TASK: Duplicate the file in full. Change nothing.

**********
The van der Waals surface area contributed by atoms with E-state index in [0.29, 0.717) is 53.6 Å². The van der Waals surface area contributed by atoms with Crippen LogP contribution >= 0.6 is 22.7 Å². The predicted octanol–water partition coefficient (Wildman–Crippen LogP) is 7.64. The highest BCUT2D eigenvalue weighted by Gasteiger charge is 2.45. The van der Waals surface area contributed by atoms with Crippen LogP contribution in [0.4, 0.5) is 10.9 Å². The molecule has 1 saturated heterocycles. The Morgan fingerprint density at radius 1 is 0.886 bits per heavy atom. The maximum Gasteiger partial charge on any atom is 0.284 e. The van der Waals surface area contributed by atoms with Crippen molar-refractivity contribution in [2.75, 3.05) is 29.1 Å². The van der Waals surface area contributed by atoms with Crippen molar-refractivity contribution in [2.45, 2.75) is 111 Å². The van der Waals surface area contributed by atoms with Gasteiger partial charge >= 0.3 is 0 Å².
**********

The van der Waals surface area contributed by atoms with E-state index in [0.29, 0.717) is 53.6 Å². The van der Waals surface area contributed by atoms with Crippen LogP contribution >= 0.6 is 22.7 Å². The predicted octanol–water partition coefficient (Wildman–Crippen LogP) is 7.64. The highest BCUT2D eigenvalue weighted by Gasteiger charge is 2.45. The van der Waals surface area contributed by atoms with Crippen LogP contribution in [0.4, 0.5) is 10.9 Å². The molecule has 1 saturated heterocycles. The Morgan fingerprint density at radius 1 is 0.886 bits per heavy atom. The maximum Gasteiger partial charge on any atom is 0.284 e. The van der Waals surface area contributed by atoms with Crippen molar-refractivity contribution in [2.75, 3.05) is 29.1 Å². The van der Waals surface area contributed by atoms with Crippen molar-refractivity contribution in [2.45, 2.75) is 111 Å². The van der Waals surface area contributed by atoms with Gasteiger partial charge >= 0.3 is 0 Å².